Huskies alumni: Excellence in athleticism and community service

By in Sports & Health

Team sports started at the University of Saskatchewan in 1911, four years after the university was founded. In the early years, they had varsity teams in six sports, including hockey, soccer and football. Since then, they have expanded to include various teams, with 24 different sports played by the Huskies throughout their long history.

Since 1911, some incredible athletes have played their way through the U of S ranks. The 2017 Alumni Achievement Awards Gala will take place on Oct. 26, recognizing notable U of S alumni — including Huskies. To acknowledge this occasion, the Sheaf  has put together a list of some Huskies alumni that went on to do amazing things, both inside and outside of athletics.

Sylvia Fedoruk: Fedoruk began her time at the U of S in 1946. She played on the basketball, volleyball, track and golf teams, all of which won championship trophies during her time here. She went on to become one of the leading medical biophysicists in Canada and was the only woman doing medical-physics research in the country in the 1950s.

Fedoruk was also part of the team of scientists who developed one of the first cobalt-60 units, a machine that uses radioactive treatment in cancer patients. In 1986, she was elected as chancellor of the U of S, the first woman to fill this role. Later that year, she was made an Officer of the Order of Canada.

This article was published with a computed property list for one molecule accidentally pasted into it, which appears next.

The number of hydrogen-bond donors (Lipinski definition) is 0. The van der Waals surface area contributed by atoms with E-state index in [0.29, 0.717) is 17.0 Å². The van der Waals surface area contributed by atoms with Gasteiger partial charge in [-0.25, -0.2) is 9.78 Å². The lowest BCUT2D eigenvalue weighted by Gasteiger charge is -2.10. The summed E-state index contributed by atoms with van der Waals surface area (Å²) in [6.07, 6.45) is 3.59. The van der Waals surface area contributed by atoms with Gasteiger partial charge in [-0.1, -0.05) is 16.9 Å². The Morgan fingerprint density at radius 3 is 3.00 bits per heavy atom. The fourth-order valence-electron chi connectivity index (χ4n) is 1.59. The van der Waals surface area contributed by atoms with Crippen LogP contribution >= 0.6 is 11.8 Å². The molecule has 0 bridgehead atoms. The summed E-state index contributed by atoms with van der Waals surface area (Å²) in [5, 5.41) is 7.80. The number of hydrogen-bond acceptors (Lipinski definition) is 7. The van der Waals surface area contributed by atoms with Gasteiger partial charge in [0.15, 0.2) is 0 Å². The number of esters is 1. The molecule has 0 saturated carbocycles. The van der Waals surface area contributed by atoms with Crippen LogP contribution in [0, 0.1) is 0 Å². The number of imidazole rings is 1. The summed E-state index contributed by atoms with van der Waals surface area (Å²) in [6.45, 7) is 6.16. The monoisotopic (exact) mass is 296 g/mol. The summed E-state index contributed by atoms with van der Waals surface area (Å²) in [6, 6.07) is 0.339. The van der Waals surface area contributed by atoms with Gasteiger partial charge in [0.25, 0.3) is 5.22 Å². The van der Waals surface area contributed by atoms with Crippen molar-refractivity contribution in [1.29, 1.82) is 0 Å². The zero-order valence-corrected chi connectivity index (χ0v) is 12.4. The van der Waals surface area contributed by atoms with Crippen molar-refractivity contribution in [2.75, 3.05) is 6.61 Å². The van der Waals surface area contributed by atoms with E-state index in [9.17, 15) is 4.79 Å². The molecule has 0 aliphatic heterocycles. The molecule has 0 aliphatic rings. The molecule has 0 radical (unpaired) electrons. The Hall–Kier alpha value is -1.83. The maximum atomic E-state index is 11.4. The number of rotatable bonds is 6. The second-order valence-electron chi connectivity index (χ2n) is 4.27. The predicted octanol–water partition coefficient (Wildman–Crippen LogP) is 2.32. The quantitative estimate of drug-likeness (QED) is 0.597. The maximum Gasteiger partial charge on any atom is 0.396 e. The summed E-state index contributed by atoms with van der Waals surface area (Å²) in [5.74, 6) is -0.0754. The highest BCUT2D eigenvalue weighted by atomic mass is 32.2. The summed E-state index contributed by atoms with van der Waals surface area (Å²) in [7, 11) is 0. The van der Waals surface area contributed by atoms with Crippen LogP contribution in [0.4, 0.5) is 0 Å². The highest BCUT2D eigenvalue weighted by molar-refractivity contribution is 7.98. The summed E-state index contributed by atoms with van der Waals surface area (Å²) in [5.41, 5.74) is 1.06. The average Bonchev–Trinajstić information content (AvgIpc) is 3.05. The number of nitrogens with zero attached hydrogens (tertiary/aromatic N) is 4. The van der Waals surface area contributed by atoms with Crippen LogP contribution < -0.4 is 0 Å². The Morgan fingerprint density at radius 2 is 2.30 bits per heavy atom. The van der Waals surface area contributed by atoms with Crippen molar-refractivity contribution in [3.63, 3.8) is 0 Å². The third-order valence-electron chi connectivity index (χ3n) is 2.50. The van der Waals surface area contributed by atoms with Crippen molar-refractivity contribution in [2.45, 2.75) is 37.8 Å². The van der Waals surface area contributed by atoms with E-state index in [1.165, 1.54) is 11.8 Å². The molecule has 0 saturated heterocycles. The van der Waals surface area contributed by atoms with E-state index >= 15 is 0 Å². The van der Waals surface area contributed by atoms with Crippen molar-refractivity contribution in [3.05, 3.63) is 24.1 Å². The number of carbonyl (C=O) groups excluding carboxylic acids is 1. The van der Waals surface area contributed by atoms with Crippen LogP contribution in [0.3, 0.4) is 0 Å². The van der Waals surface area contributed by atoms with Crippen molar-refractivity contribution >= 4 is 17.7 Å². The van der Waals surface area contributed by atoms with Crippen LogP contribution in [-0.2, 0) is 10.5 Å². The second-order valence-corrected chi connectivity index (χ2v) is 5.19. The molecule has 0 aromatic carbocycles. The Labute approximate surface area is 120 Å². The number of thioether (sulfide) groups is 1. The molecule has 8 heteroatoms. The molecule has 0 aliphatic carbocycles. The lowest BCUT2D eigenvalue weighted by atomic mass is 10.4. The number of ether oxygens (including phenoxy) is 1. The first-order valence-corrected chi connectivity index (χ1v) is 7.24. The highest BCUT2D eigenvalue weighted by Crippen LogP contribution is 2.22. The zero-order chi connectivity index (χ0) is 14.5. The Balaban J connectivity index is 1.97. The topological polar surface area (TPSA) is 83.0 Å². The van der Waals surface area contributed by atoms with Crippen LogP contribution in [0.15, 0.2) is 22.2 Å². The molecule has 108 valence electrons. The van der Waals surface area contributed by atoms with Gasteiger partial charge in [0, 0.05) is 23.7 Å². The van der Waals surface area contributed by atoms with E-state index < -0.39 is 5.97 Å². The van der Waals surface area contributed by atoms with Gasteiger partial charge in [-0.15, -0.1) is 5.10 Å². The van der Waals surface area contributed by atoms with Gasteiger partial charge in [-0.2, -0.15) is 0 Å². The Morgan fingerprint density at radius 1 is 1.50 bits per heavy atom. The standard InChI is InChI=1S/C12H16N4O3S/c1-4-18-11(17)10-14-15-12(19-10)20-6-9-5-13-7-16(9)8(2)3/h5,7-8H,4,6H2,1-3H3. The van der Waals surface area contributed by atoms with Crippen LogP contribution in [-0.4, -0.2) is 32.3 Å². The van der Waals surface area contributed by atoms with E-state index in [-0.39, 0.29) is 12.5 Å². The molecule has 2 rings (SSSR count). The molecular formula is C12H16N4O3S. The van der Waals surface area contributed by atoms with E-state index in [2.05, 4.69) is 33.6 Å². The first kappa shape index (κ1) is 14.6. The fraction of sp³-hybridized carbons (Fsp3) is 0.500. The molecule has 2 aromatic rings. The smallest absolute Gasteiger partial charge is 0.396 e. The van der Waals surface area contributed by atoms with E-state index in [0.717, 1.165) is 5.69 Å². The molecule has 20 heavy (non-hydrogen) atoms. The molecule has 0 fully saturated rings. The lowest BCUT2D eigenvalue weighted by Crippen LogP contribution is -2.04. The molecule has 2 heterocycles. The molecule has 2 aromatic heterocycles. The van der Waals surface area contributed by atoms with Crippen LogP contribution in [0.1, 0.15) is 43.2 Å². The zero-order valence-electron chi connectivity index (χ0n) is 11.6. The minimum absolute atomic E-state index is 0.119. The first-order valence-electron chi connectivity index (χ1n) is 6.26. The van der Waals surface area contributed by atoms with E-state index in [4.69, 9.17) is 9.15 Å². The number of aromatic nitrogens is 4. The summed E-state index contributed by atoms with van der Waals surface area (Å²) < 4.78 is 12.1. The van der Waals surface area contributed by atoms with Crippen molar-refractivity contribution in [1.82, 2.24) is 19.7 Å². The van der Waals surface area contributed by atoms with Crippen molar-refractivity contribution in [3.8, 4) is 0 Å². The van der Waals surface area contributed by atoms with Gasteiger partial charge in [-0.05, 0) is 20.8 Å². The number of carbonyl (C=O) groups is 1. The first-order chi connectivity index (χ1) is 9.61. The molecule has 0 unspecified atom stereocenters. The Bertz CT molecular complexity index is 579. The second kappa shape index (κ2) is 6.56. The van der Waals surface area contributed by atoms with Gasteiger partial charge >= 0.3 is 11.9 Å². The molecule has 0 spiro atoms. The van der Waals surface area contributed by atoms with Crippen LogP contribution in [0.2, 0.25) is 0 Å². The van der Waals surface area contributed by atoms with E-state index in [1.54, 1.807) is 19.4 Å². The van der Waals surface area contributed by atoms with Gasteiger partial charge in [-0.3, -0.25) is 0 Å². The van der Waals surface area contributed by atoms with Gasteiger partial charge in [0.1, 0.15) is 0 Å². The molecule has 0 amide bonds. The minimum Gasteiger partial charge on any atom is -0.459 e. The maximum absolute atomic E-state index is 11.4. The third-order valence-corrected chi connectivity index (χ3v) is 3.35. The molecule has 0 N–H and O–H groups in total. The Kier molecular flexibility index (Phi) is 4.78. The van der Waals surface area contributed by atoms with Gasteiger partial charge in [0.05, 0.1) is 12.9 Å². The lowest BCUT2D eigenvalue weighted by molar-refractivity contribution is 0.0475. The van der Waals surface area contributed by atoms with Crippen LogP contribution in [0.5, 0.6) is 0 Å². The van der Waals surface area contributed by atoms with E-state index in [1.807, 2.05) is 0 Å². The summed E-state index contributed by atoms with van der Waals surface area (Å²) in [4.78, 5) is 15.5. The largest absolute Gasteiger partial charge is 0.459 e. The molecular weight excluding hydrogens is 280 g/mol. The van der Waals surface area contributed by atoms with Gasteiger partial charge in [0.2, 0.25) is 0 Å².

David King: King started at the U of S in 1968, where he played and was an assistant coach for the Huskies hockey team. After university, he continued to coach hockey in Saskatchewan, until he returned to the U of S as head coach of the hockey team in 1979. As head coach, he guided the Huskies team to winning the Canada West Championships three years in a row.

After his time coaching the Huskies, King went on to become the coach of Canada’s national hockey team for the Olympics in 1984, 1988 and 1992. He continued to coach for various NHL teams, including the Calgary Flames and the Montreal Canadiens. In 1992, he was made a Member of the Order of Canada, and in 1997, he was also inducted into the Canadian Olympic Hall of Fame.

Margaret “Peggy” McKercher: McKercher became a student at the U of S in 1947, where she competed on eight different teams, bringing home championship titles in basketball and track and field. During her time at the university, she was a member of the Women’s Athletic Board, of which she was president in 1949-50.

After she graduated, she went on to serve her community as chair of the Meewasin Valley Authority and vice-chair of Wanuskewin Heritage Park. She was elected chancellor of the U of S in 1995, where she served until 2001. McKercher was also invested into the Order of Canada in 1995. In 2002, she was given an honorary degree at the U of S for her community service work.

Brian Thompson: Thompson started his track and field career at the U of S in 1983. During his time at the university, he won eight medals at the Canada West championships in track and field. In 1985, he ran a 600-metre race in the time of 1:17.06, which was the fastest in the world for that year and fifth on the all-time list.

He still holds the U of S 600-metre record for this time. He continued on to compete on the Canadian national team at the 1986 Commonwealth Games and is now in the Saskatoon Sports Hall of Fame.

These are just four of the many Huskies alumni who went on both to accomplish athletic excellence and to serve the community in a variety of ways. The Huskie Athletics program at the university continues to produce exceptional students every year.

Lyndsay Afseth / Staff Writer

Graphic: Lesia Karalash / Graphics Editor